PYTHONPATH environment variable as a search path for
imported modules. The following Syzygy database variables are dynamically prepended to
PYTHONPATH (i.e. their current values are prepended when a program is launched, then removed):
SZG_EXEC/path. These paths will be searched
in the order given. Note that only the directories listed are searched by Python, not
This depends on the type of program. For master/slave programs,
everything but sound files are read by the program itself in Cluster Mode; sound files need
to be read by the SoundRender program. When
szgd launches a program, it sets the
current directory to the one containing the program. This means that if you put texture maps, .obj 3-D
models, and other kinds of data in the same directory as your program or a subdirectory
thereof, as suggested above for Standalone Mode, you're good to go.
For sound files, you need to either (1) Copy them into a directory that's listed in the
Syzygy database variable
SZG_SOUND/path, or (2) Tell SoundRender where to find them
by calling the framework method
setDataBundlePath() as described in the
szgd identifies Python programs by suffix and invokes the Python interpreter. All
Python programs must have the suffix '.py'. To run a Python program named 'foo.py' with
command-line arguments <args> on a virtual computer named `vc`,
dex vc foo.py <args>
You should be very careful to put the line
from szg import *
before any imports of PyOpenGL modules in your Python code. This is because the PyOpenGL modules try to load the GLUT dynamic library themselves from their local installation and this may conflict with the version of GLUT linked to Syzygy.
The Python cPickle module (for persistent storage of Python objects, either files or in strings) seems to be less cross-platform than advertised. Actually, we're not sure if this is a platform or a version issue; a file generated with cPickle on a Windows machine running Python 2.2 can't be un-pickled on a Linux machine running Python 2.3. The Python master/slave framework uses cPickle in the setObject method, for packing an arbitrary Python object into a string for transfer from master to slaves, so this implies that Python master/slave applications may run into trouble running on mixed-platform or -version clusters. We've run into a few other cases in which cPickle behaves strangely, throwing exceptions for no apparent reason; some of these can be avoided by using the slower pickle module instead (pickle is written in Python, cPickle in C). Or if security is a concern, you could used twisted.spread.banana and twisted.spread.jelly from the Twisted package. Pickle is a security risk, because an attacker could insert arbitrary commands in a string that would be executed on un-pickling; only use pickle if you control both ends of a transaction.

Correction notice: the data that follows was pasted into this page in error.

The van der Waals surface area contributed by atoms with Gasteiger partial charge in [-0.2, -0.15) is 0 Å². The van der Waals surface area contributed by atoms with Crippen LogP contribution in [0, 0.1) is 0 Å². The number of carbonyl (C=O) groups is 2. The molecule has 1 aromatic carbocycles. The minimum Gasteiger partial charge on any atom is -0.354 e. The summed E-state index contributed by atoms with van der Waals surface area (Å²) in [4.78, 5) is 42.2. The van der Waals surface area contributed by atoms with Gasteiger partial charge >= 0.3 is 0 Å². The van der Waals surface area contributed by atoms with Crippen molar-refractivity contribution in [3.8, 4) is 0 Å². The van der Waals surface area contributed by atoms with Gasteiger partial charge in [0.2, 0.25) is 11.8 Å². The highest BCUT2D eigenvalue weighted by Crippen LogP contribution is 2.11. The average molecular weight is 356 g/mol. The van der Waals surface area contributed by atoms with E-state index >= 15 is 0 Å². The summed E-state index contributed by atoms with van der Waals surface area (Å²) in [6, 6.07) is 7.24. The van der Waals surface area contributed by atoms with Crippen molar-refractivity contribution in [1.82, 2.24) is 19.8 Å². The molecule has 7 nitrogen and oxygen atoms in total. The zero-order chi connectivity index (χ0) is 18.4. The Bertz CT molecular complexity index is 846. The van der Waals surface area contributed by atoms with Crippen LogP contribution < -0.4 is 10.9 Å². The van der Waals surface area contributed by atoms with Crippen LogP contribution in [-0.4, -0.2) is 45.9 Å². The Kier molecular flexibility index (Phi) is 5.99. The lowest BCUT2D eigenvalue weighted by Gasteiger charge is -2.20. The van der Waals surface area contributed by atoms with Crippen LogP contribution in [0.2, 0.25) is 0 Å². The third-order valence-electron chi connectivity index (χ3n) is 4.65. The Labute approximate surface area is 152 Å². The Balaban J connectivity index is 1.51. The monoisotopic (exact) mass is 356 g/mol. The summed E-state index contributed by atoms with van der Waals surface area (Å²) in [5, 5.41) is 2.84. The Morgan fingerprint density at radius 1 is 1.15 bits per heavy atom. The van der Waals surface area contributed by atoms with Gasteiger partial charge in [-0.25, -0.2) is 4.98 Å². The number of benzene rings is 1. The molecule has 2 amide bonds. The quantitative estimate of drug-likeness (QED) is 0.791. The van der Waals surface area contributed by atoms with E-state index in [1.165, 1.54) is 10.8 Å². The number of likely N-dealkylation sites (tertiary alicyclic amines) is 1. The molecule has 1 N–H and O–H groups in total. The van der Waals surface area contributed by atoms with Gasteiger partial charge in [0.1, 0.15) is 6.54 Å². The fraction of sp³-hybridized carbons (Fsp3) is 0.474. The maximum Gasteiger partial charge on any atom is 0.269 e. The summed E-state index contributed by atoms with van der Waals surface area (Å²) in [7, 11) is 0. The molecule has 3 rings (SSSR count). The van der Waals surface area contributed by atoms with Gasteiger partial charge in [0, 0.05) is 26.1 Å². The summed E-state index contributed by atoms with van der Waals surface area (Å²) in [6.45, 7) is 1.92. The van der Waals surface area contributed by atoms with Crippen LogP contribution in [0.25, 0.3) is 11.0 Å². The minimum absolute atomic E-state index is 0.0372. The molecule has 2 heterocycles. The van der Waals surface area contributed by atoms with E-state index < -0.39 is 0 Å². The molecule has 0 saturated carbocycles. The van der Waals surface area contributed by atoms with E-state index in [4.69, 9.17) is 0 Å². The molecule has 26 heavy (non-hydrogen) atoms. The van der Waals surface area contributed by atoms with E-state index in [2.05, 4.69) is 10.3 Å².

Python input devices only work in Cluster Mode.
This feature is specific to the new (SIP) bindings. Tersely, you implement a
arPyDeviceServerFramework, minimally overriding the
configureInputNode() method. This method can do a few things:
arGenericDriverif you're going to do all of the actual event generation in Python code or
arSharedLibInputDriverif you want to load one of the C++ "ar..Driver" shared libaries. If it's an
arGenericDriver, you'll want to save a reference to it.
In general you'll also want to have a loop that generates the actual events. Of course, these can be based on any information that Python can access: a real device via serial connection, a GLUT or wxPython GUI, or a web page, to name a few possibilities. There are a few simple examples in szg/python_sip/demo/inputdevices:
To use one in the context of a virtual computer, you generally have to do three things:
SZG_PYTHON/executablefor the computer it's on.
SZG_PYTHON/path(or one level down, see Path Configuration).
virtual_computer SZG_INPUT0 map this_computer/glutjoystick.py
dex virtual_computer <app> should cause the Python input device to start on